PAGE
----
Cyber security is also a priority. Financial firms deal in trust, and our users have to know that our systems are reliable and that their data is protected. A data breach, even when it is just trade information and not personal data being leaked, can have consequences on the market.   

Finally, we want to see how our system deals with component failure. How resilient is it in case one of the software components fails?

Q: How do you automate your non-functional tests?

The first step was automating our functional testing. We would take an automated script that executed a trade request, a standard functional test. We could then use this automated script to inject a large number of messages into the system. We can simulate the system executing two thousand trades a second, bring it up to ten thousand, and then back down to two again.

This allows us to build an automated non-functional test suite. The most important aspect of non-functional testing is accurately mimicking real-world conditions so that we can prepare for what might actually happen. This is daunting for a brokerage firm because we operate in an extremely complex financial ecosystem. If we imagine banks as complex systems in their own right, then a brokerage is where these systems intersect, and they interact in chaotic, hard-to-predict ways.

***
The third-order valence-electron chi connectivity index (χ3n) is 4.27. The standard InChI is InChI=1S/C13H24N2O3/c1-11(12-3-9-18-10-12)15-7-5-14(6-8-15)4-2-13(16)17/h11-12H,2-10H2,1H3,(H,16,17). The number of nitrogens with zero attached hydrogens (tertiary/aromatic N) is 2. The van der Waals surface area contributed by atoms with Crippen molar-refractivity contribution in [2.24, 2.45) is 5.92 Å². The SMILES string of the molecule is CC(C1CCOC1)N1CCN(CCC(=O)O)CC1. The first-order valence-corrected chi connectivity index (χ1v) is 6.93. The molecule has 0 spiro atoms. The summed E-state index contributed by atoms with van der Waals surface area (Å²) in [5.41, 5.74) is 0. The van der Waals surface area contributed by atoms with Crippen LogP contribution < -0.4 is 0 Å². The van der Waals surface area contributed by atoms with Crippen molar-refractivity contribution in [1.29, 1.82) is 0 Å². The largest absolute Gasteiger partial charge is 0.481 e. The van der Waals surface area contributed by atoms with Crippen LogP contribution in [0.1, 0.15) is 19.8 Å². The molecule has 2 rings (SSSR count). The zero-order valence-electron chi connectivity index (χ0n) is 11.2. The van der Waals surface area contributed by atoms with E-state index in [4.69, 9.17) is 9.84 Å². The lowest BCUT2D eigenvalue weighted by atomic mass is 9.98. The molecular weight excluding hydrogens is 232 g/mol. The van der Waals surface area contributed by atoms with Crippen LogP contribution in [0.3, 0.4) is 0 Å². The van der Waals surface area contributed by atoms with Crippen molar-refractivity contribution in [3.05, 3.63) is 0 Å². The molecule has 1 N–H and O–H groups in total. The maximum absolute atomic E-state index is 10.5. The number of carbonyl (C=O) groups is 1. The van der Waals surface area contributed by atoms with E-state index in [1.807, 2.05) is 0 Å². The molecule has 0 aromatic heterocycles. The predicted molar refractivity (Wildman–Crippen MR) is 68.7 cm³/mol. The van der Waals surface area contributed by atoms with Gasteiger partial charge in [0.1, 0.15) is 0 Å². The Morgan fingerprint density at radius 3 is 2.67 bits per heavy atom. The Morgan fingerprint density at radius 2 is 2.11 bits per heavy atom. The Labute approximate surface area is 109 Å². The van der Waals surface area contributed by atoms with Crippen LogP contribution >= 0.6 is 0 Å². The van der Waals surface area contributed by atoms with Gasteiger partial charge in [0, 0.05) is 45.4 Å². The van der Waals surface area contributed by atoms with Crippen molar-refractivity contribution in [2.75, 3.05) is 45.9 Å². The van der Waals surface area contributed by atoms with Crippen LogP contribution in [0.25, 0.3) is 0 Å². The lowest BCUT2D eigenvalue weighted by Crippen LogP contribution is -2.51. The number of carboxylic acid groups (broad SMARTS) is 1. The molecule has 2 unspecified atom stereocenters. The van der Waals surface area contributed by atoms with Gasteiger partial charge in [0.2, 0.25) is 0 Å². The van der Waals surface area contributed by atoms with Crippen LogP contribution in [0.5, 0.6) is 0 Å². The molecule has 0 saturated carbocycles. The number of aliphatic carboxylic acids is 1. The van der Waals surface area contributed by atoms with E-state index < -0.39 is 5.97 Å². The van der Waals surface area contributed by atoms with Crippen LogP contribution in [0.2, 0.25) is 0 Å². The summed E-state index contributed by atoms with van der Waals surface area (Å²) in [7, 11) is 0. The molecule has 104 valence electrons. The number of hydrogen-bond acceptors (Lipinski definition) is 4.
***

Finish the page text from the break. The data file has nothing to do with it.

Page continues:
Q: How does Exactpro help you simulate real-world conditions?

They have released a feature called ‘mini-robots’ that are designed to mimic client behaviour. One of these mini-robots will take market data and feed it into the system, then another robot will react to that data, simulating how traders adapt to a changing market. The technique is called chaos testing – the cumulative effect is of simulating a complex trading ecosystem.

An old-fashioned load test works a lot like a functional test. You insert an input and verify what the output is, whether the system fails or not. In reality, if our system receives a message, it is then passed on elsewhere in the form of market data, regulatory reporting, etc – actors in the market will make decisions based on that input and change their trading behaviours. Chaos testing is about trying to predict these interrelations – building a system that is resilient in the face of real-world unexpected events.

Q: What are your future testing priorities?

We have automated 80% of our testing for our electronic systems, but less than 5% of our voice trading systems. We want to expand that, but the challenges with voice trading are very different from electronic orders. MiFID II will require that we capture price information in voice trading, but voice orders are very dynamic, human traders go back and forth discussing price, often they use jargon. We are going to have to capture that information, with someone inputting it into an interface. I know some firms are looking at voice-recognition, but that poses a different set of challenges.

Jeremy Norwood will be speaking at the QA Financial Forum London on April 5th organised by www.qa-financial.com. See the agenda here. If you are interested in attending please contact [email protected]. If you work for a financial firm, you may be eligible for one of our VIP guest passes.